Does probiotics’ future lie in foods, beverages, supplements—or all three?
Food and drink formulators are leveraging the health benefits of probiotics, prebiotics—and, increasingly, both together as synbiotics.
What’s in a name? When that name applies to an oat “milk,” soy “cheese,” or macadamia nut “ice cream,” the answer may be: the seeds of controversy.
What can this rare sugar do that other alternative sweeteners can’t?
The definition of a dietary substance in FDA's New Dietary Ingredient draft guidance differs greatly from the definition of a dietary ingredient under DSHEA, the actual law governing supplements.
Consumers want science-backed ingredients. Companies are answering the call.
Today’s sweetener suppliers and manufacturers have developed a number of creative solutions for clean-label sugar reduction. Much of this work involves finding the right combination of high-intensity sweeteners, and bulking agents, to replicate the flavors and textures we get with sucrose.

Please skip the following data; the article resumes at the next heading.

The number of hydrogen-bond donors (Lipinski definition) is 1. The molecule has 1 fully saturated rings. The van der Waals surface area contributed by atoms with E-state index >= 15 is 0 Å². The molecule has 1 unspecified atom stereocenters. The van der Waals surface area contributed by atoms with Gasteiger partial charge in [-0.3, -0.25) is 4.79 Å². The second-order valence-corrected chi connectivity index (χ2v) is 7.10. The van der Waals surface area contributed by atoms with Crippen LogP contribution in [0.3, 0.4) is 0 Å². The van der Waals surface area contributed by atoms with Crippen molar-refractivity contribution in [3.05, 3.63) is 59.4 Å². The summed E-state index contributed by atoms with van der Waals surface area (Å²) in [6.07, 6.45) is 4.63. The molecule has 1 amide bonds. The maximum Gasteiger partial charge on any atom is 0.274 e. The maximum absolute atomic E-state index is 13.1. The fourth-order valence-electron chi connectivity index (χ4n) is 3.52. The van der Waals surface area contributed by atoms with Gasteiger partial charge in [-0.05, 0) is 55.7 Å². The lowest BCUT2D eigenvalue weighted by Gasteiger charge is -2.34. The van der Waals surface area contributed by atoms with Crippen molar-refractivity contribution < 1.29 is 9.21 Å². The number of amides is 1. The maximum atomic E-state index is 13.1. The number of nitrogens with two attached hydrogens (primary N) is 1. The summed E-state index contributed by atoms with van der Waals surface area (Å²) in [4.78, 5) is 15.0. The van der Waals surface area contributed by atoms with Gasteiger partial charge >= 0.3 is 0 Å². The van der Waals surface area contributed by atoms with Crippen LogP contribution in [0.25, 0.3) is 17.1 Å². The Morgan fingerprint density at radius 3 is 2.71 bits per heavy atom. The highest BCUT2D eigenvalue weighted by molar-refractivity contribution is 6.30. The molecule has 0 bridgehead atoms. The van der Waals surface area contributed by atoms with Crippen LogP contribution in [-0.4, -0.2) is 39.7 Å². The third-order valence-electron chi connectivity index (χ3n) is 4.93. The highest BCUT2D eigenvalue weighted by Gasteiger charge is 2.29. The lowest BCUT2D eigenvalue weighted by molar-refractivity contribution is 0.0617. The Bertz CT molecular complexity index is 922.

New research and new delivery formats are shaking up the men’s supplements space as more men turn to healthy-aging products.
Traditionally, chemically modified starches have been the go-to solution for texture and stability, as native, clean-label starches were not reliable for maintaining textural stability in response to harsh conditions such as freezing and high heat.